where x = (E - Eg)/kBT and the normalized Fermi energy is η = (EF - Eg)/kBT. Thus, the general conductance model of single-layer graphene obtained is similar to that of silicon reported by Gunlycke [16]. According to the conductance-gate voltage characteristic of graphene-based electrolyte-gated graphene field effect transistor (GFET) devices, the performance of biomimetic membrane-coated graphene biosensors can be estimated through this equation. By assuming that the source and substrate terminals are detained in ground potential, the channel region has the characteristics of the resistor in the small voltage between the source and drain (VDS). As shown in Figure 3, the performance of a lipid bilayer-based sensor based on graphene nanostructure is assessed by the conductance characteristic. Before the electrolyte solution has been added, pure water as a water-gated ambipolar GFET was added into the membrane to measure the transfer curve. There is substantial agreement between the proposed model of the lipid bilayer-based biosensor and the experimental result which is extracted from the reference [10].

thumbnailFigure 3. Comparison between bipolar transfer curve of conductance model (blue line) and experimental extracted data (red line) for neutral membrane.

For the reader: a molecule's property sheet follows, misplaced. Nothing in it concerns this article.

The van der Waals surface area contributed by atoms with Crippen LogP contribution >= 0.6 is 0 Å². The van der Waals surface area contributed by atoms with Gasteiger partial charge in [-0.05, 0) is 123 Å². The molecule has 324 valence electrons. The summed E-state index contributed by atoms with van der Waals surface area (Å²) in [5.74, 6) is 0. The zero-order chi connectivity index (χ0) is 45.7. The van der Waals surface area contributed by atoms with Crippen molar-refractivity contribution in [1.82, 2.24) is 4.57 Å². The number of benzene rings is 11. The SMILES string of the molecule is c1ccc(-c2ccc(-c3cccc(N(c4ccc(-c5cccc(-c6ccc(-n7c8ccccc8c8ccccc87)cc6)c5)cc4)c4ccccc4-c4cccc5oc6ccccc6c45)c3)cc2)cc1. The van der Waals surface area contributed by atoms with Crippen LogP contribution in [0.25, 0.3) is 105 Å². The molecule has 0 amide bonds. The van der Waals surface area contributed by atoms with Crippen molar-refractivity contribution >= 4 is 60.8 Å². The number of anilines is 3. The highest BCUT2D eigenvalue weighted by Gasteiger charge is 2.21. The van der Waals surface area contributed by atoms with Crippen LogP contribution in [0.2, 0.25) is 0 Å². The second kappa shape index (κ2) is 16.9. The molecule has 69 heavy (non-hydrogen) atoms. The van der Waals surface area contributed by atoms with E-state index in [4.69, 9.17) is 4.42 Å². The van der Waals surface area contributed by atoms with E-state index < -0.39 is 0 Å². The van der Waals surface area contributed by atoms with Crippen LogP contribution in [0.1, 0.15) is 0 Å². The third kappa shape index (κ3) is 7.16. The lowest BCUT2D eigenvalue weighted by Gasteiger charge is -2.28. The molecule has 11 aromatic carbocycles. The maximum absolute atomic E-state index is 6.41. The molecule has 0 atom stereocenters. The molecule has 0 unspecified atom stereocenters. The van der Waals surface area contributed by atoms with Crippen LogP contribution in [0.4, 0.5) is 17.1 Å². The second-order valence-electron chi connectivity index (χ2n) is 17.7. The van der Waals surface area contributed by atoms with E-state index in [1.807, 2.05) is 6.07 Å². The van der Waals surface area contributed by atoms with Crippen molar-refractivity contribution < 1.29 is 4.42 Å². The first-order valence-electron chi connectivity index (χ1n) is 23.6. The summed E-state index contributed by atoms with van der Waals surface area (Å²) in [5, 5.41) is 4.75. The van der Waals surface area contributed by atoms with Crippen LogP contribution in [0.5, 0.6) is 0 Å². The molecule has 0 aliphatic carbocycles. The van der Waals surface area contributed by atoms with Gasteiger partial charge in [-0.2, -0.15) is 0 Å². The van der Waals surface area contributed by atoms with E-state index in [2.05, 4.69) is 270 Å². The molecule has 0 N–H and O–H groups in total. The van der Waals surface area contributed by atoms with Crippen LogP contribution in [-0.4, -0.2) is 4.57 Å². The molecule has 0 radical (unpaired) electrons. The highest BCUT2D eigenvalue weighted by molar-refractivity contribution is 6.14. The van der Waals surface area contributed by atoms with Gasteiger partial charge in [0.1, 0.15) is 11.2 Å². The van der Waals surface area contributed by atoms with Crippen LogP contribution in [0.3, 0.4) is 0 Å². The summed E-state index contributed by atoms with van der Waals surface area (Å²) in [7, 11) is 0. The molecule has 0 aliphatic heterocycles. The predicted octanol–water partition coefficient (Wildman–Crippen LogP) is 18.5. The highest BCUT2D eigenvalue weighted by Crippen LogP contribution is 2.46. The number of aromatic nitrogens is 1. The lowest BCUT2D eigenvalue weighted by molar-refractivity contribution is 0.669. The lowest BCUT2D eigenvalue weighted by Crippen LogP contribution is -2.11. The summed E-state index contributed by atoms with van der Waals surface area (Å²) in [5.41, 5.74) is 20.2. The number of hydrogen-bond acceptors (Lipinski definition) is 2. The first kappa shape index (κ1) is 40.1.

As depicted in Figure 4, by applying the gate voltage to the biomimetic membrane, it is clearly seen that the conductance of GFET-based graphene shows ambipolar behavior. The doping states of graphene are monitored by the Vg,min to measure the smallest conductance of the graphene layer, which is identified from the transfer characteristic curve. In total, the Vg,min shift (at the Dirac point) can be considered as a good indicator for lipid bilayer modulation and measurement. Nevertheless, the magnitude of the voltage shift from both positive and negative lipids is comparable when this shift is measured from the position of the minimum conductivity of bare graphene. As shown in Figure 4, the changes in the membrane's electric charge can be detected electrically. The conductivity graph is changed when the electric charges are changing for biomimetic membrane-coated graphene biosensor. So, more electrically charged molecules will be adsorbed and the sensor will be capable of attracting more molecules, which leads to a change in the Vg,min on the device, and the hole density value can be estimated as decreasing. A negatively exciting membrane demonstrates a very small enhancement in conductivity and a positive change in the Dirac point compared with that of exposed graphene.This is because of an enhancement in the remaining pollution charges caused by the negatively charged membrane. A detection-charged lipid bilayer can be obtained based on a detectable Dirac point shift. In light of this fact, the main objective of the current paper is to present a new model for biomimetic membrane-coated graphene biosensors. In this model, the thickness and the type of coated charge as a function of gate voltage is simulated and control parameters are suggested. Subsequently, to obtain a greater insight into the role of both the thickness and the type of lipid bilayer, GFET modeling is employed to identify the relationship between the conductance and the voltage of the liquid gate, where two electrodes of the sensor, as shown in Figure 5, are considered as the source and drain contacts.The conductance of the GFET channel is dependent not only on the operating voltage on the source-drain channel and graphene organization, but also on the biomimetic membranes of diverse surface charges that accumulate on the graphene and charged lipid bilayer, absorbed by the graphene surface. The conductivity of the graphene-based GFET device is influenced by the charge carrier density changing in the channel. As shown in Figure 6, because of the membrane thinning effect, the conductance of the channel is altered.